To successfully manage weeds, pests or diseases they must be correctly identified. Misidentification leads to incorrect control practices which is costly and often making the problem worse.

Many people still rely on common names of weeds for their identification, however this leads to problems because many species have multiple common names. Some names are only used within some states or even districts such as Fallopia convolvulus which is known as climbing buckwheat in Queensland and black bindweed in New South Wales. A more interesting example is Conyza sumatrensis which is normally called tall fleabane in most places. However, on the north coast of New South Wales it is often known as cobbler’s pegs. Cobbler’s pegs are actually Bidens pilosa which look totally different.
Originally the naming of plants and animals was based on where they came from. For example, any animal from the sea was called a fish. This included whales and dolphins. Many Australian plants were given English names because the colonisers had a European world view. For example, the tallest flowering tree in the world – Eucalyptus regnans – was called mountain ash. It looks nothing like European ashes (Fraxinus spp.).
Our modern naming system of genus and species comes from Carl Linnaeus (1707-1778) who divided flowering plants into groups depending on their flowers and fruits.
Unfortunately identifying plants by flowers and fruits is too late for most management strategies. Therefore, it is good to use vegetative characteristics to identify plants. This has the major benefits of early weed identification which are cost effective allowing timely management strategies to be implemented.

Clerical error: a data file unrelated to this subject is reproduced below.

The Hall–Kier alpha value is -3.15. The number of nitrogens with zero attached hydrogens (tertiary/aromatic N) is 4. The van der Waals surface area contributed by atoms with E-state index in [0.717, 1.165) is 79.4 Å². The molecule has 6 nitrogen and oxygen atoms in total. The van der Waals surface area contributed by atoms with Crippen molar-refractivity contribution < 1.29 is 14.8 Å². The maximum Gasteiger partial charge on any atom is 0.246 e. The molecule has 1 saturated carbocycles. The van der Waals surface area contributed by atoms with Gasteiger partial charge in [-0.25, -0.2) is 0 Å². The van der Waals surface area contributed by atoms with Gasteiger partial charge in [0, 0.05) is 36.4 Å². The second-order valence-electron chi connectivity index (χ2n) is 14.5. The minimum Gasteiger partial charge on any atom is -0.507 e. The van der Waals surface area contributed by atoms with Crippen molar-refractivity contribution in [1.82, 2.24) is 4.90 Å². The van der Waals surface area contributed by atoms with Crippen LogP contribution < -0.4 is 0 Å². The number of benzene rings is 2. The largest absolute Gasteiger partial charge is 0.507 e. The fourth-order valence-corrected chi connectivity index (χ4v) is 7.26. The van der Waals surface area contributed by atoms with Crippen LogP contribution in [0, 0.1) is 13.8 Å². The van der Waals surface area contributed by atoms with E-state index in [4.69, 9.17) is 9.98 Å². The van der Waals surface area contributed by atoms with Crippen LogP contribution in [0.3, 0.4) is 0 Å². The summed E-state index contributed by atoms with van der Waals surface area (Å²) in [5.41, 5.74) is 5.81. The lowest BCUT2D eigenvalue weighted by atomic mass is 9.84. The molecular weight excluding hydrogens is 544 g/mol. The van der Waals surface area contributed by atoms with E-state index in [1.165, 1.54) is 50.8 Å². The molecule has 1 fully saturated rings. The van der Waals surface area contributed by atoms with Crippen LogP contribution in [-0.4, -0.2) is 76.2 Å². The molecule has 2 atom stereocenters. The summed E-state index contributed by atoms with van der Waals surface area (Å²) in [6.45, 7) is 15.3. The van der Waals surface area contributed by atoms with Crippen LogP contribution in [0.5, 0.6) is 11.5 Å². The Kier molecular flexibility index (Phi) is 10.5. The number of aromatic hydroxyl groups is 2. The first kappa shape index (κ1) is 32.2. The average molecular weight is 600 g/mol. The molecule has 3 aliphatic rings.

Starting point for identification

Land plants are divided into groups of increasing complexity in structure, particularly the vascular tissue and how they reproduce and spread. It is generally accepted that land plants commence with green algae and goes through to the flowering plants.

  • Green algae – contain chlorophyll, no roots or vascular tissue.
  • Mosses & liverworts – have absorbing organs, not roots
  • Club mosses – single veins in small leaves, and union of stem and leaf without a break in the vascular tissue of the stem. Reproduce by spores.
  • Horsetails – hollow, jointed stems, reproduce by spores and have an extensive root system
  • Ferns – highly dissected leaves which unroll from the tip, reproduce by spores and often have rhizomes
  • Gymnosperms – seeds borne upon scales in a cone or as a naked seed – cycads, ginkgo, conifers
  • Angiosperms – flowering plants – seeds enclosed in a seed case or ovary – monocotyledons and dicotyledons

The starting point to narrow down and identify the majority of weeds (flowering plants) is to figure out whether they are monocotyledons or dicotyledons. It is all also handy to know over half of weeds come from 5 families of flowering plants – Asteraceae, Brassicaceae, Fabaceae, Poaceae (monocot) and Iridaceae (monocot).
Monocotyledons can be identified by the following characteristics:

  • plants are herbaceous (no woody parts)
  • single seed leaves
  • leaves lack a leaf stalk, with each leaf consisting of an upper strap-like blade and a sheathing base that encloses the stem
  • ligule on the upper leaf surface is membranous or hairy
  • leaf veins are parallel with no single main vein
  • roots are fibrous
  • includes the major families Poaceae, Liliaceae, Cyperaceae, Orchidaceae, Iridaceae, Amaryllidaceae and Alliaceae


  • 2 seed leaves (cotyledons)
  • Shoot system consisting of:
    -main axis (stem)
    -leaves attach to the stem at nodes
    -each leaf consists of lamina, leaf stalk (petiole) and strongly developed main vein with lateral veins (reticulate)
    -buds in leaf axils and at the end of stem
  • Root system – primary or tap root, with lateral roots

Plant – environment associations

Knowing the types of env